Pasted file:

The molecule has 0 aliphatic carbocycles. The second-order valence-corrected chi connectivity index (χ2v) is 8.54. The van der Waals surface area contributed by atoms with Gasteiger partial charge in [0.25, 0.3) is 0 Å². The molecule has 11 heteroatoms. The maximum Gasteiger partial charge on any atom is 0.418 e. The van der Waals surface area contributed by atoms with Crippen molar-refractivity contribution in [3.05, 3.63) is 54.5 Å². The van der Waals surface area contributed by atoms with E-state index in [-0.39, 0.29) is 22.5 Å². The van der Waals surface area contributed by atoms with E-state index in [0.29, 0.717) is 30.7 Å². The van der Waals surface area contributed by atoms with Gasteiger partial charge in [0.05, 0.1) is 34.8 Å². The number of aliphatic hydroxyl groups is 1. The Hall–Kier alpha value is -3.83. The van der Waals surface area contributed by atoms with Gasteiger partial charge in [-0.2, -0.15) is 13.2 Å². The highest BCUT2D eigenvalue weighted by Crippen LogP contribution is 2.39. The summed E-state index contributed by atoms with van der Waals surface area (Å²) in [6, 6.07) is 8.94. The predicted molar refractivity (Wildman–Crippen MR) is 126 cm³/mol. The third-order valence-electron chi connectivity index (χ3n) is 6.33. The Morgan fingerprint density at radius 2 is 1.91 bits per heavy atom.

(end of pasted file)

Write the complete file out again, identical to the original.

The molecule has 0 aliphatic carbocycles. The second-order valence-corrected chi connectivity index (χ2v) is 8.54. The van der Waals surface area contributed by atoms with Gasteiger partial charge in [0.25, 0.3) is 0 Å². The molecule has 11 heteroatoms. The maximum Gasteiger partial charge on any atom is 0.418 e. The van der Waals surface area contributed by atoms with Crippen molar-refractivity contribution in [3.05, 3.63) is 54.5 Å². The van der Waals surface area contributed by atoms with E-state index in [-0.39, 0.29) is 22.5 Å². The van der Waals surface area contributed by atoms with E-state index in [0.29, 0.717) is 30.7 Å². The van der Waals surface area contributed by atoms with Gasteiger partial charge in [0.05, 0.1) is 34.8 Å². The number of aliphatic hydroxyl groups is 1. The Hall–Kier alpha value is -3.83. The van der Waals surface area contributed by atoms with Gasteiger partial charge in [-0.2, -0.15) is 13.2 Å². The highest BCUT2D eigenvalue weighted by Crippen LogP contribution is 2.39. The summed E-state index contributed by atoms with van der Waals surface area (Å²) in [6, 6.07) is 8.94. The predicted molar refractivity (Wildman–Crippen MR) is 126 cm³/mol. The third-order valence-electron chi connectivity index (χ3n) is 6.33. The Morgan fingerprint density at radius 2 is 1.91 bits per heavy atom.